Structural factorsbargaining assets

This section briefly discusses a number of positional factors that affect the ability of environmental groups to define the international agenda on global warming. The assets that groups may be said to possess and the restraints on their ability to exercise influence are discussed here at a high level of generality. Specific contexts are explored in more detail in the subsequent sections.

One factor that militates against environmental groups is the ineffectiveness of the institutions set up to coordinate international environmental action, such as the United Nations Environment Programme (UNEP), which is both under-resourced and relatively powerless in the overall structure of the United Nations machinery (Conca 1993,1995; McCormick 1993). Given also that the United Nations Conference on Environment and Development (UNCED) process encouraged groups to formulate common positions and suppress differences of opinion (Chatterjee and Finger 1994), the different perspectives that the diverse groups campaigning on the climate issue bring to bear at international meetings do not necessarily filter through to policy-makers.

Despite the fact that there has been close coordination ofthe efforts ofall the major groups campaigning on the issue of climate change,11 accommodating the perspectives of so many groups and coordinating effective campaigns amid this diversity is ridden with problems that impinge on the overall influence of a coalition. One way in which CAN has coped with this has been to create regional climate networks.12 This is particularly important for Weir, who notes that 'global warming is too large an issue for campaigning to be effective unless there is simultaneous pressure at all levels'.13 Regional and international coalitions have been able to strengthen the position of NGOs campaigning primarily at the national level (Hawkins 1993; Porter and Brown 1991).14 The breadth of concerns captured by such a coalition can also be regarded as a positive asset. CAN contains a wealth of diverse expertise: World Wide Fund for Nature's (WWF) climate change campaign has focused on the negative effects on biodiversity (Markham 1994; WWF 1996); Greenpeace has sought to emphasise the human impacts of climate change (1994a); and the EDF's global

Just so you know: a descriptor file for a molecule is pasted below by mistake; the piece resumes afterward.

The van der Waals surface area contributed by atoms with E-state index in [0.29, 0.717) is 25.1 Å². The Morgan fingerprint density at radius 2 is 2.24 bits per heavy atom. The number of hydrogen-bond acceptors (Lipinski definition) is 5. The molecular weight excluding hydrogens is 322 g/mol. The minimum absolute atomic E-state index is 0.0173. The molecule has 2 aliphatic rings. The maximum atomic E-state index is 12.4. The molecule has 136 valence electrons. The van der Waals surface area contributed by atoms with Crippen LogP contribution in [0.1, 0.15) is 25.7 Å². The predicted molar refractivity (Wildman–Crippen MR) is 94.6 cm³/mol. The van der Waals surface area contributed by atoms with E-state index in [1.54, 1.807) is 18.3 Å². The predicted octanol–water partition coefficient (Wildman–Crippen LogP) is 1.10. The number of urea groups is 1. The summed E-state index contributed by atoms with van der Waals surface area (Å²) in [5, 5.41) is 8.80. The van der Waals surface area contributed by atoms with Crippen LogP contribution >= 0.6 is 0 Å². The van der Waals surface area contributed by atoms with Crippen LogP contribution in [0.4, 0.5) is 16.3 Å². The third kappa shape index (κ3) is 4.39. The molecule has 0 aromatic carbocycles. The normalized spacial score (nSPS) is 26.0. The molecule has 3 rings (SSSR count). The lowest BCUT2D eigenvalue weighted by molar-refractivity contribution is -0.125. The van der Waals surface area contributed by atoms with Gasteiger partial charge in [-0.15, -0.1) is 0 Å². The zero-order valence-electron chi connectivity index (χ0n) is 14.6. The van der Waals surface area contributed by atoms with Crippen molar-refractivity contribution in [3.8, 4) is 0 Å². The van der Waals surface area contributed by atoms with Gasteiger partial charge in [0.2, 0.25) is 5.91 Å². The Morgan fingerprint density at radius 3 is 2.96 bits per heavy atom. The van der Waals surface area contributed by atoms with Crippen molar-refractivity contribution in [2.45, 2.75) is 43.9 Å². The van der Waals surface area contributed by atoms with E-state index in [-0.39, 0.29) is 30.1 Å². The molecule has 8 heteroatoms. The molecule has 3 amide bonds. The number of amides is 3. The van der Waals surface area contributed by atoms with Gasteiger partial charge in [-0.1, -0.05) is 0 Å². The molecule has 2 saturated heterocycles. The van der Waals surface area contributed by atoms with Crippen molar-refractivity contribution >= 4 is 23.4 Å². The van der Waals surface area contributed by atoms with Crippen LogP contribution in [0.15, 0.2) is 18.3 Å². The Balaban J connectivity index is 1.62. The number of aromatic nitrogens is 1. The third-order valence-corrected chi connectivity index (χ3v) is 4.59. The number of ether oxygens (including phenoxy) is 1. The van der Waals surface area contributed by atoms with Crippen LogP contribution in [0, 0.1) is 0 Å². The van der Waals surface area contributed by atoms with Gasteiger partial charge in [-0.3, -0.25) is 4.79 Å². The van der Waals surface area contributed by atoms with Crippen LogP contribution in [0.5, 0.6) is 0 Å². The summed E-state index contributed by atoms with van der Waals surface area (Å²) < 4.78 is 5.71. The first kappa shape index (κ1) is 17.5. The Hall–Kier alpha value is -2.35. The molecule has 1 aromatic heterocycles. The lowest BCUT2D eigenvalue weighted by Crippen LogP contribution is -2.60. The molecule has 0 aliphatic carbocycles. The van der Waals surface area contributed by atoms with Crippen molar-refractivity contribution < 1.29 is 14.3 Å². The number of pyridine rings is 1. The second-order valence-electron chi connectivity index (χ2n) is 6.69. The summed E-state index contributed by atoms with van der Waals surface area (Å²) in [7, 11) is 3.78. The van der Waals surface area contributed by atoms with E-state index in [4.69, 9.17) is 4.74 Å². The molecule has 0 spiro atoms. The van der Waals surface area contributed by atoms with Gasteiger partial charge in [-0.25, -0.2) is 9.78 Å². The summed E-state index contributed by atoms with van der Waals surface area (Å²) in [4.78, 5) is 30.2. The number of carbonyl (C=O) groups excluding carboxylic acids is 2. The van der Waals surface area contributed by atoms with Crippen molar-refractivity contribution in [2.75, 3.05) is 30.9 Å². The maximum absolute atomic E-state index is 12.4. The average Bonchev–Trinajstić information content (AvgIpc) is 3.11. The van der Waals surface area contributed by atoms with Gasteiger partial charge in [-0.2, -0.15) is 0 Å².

10 Questionnaire from Weir (1996).

11 Questionnaires from Sharma (1996), Leggett (1996), Weir (1996), Kinrade (1996), Spencer (1996), Stanford (1996), Huq (1996).

12 For example CANLA (Latin America) CNA (Africa) CANSA (South Asia) CANSEA (South-East Asia) and CNE (Climate Network Europe).

13 Questionnaire from Weir (1996).

14 For an overview of the needs, forms and problems of cross-national cooperation among environmental groups see Rucht (1993).

atmospheric programme boasts the largest assemblage of scientists, economists and lawyers of any national NGO working on climate change.15

Unlike its industry counterparts such as the World Coal Institute and the Global Climate Coalition, the CAN network does not have a permanent institutional base. The CAN coordinator is an appointed member of one of the member groups with the resources and back-up to perform the function. Moreover there are very few groups campaigning exclusively on climate change, and those that do exist are poorly resourced (for example the Global Commons Institute). CAN enjoys a collective global membership of twenty million people (ECO, issue 6, August 1994). This forms the basis of CAN's claim to speak for a constituency beyond its own organisation alone, to represent the public interest to a greater degree than other non-state actors.

In the sections below, the political impact of environmental NGOs is considered at different stages of the policy process, from agenda-setting through to implementation.

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